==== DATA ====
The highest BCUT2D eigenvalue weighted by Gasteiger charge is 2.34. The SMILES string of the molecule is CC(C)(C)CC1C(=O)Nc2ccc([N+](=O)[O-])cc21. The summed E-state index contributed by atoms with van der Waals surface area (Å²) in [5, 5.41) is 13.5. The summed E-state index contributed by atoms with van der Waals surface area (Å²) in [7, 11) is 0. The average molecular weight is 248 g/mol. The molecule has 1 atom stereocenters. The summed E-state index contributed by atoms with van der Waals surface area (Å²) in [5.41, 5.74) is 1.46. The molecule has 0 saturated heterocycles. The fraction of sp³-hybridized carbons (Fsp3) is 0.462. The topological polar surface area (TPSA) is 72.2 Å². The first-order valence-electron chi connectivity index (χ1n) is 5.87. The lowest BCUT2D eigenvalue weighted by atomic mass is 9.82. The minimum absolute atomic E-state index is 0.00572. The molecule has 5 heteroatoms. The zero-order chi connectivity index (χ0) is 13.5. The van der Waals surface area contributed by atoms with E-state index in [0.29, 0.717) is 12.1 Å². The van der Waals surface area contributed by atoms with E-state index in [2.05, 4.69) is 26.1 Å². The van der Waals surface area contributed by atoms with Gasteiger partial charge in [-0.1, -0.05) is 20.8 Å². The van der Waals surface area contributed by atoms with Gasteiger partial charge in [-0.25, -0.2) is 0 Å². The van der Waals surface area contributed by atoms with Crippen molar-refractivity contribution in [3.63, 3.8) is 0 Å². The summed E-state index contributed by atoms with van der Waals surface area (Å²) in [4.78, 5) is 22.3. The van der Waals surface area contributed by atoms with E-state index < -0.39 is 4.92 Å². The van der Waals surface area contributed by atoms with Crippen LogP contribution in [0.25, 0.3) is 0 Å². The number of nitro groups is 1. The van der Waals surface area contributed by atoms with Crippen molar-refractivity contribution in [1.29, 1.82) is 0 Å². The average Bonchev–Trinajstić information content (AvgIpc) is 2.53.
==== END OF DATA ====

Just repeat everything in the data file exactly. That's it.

The highest BCUT2D eigenvalue weighted by Gasteiger charge is 2.34. The SMILES string of the molecule is CC(C)(C)CC1C(=O)Nc2ccc([N+](=O)[O-])cc21. The summed E-state index contributed by atoms with van der Waals surface area (Å²) in [5, 5.41) is 13.5. The summed E-state index contributed by atoms with van der Waals surface area (Å²) in [7, 11) is 0. The average molecular weight is 248 g/mol. The molecule has 1 atom stereocenters. The summed E-state index contributed by atoms with van der Waals surface area (Å²) in [5.41, 5.74) is 1.46. The molecule has 0 saturated heterocycles. The fraction of sp³-hybridized carbons (Fsp3) is 0.462. The topological polar surface area (TPSA) is 72.2 Å². The first-order valence-electron chi connectivity index (χ1n) is 5.87. The lowest BCUT2D eigenvalue weighted by atomic mass is 9.82. The minimum absolute atomic E-state index is 0.00572. The molecule has 5 heteroatoms. The zero-order chi connectivity index (χ0) is 13.5. The van der Waals surface area contributed by atoms with E-state index in [0.29, 0.717) is 12.1 Å². The van der Waals surface area contributed by atoms with E-state index in [2.05, 4.69) is 26.1 Å². The van der Waals surface area contributed by atoms with Gasteiger partial charge in [-0.1, -0.05) is 20.8 Å². The van der Waals surface area contributed by atoms with Gasteiger partial charge in [-0.25, -0.2) is 0 Å². The van der Waals surface area contributed by atoms with Crippen molar-refractivity contribution in [3.63, 3.8) is 0 Å². The summed E-state index contributed by atoms with van der Waals surface area (Å²) in [4.78, 5) is 22.3. The van der Waals surface area contributed by atoms with E-state index < -0.39 is 4.92 Å². The van der Waals surface area contributed by atoms with Crippen LogP contribution in [0.25, 0.3) is 0 Å². The number of nitro groups is 1. The van der Waals surface area contributed by atoms with Crippen molar-refractivity contribution in [1.29, 1.82) is 0 Å². The average Bonchev–Trinajstić information content (AvgIpc) is 2.53.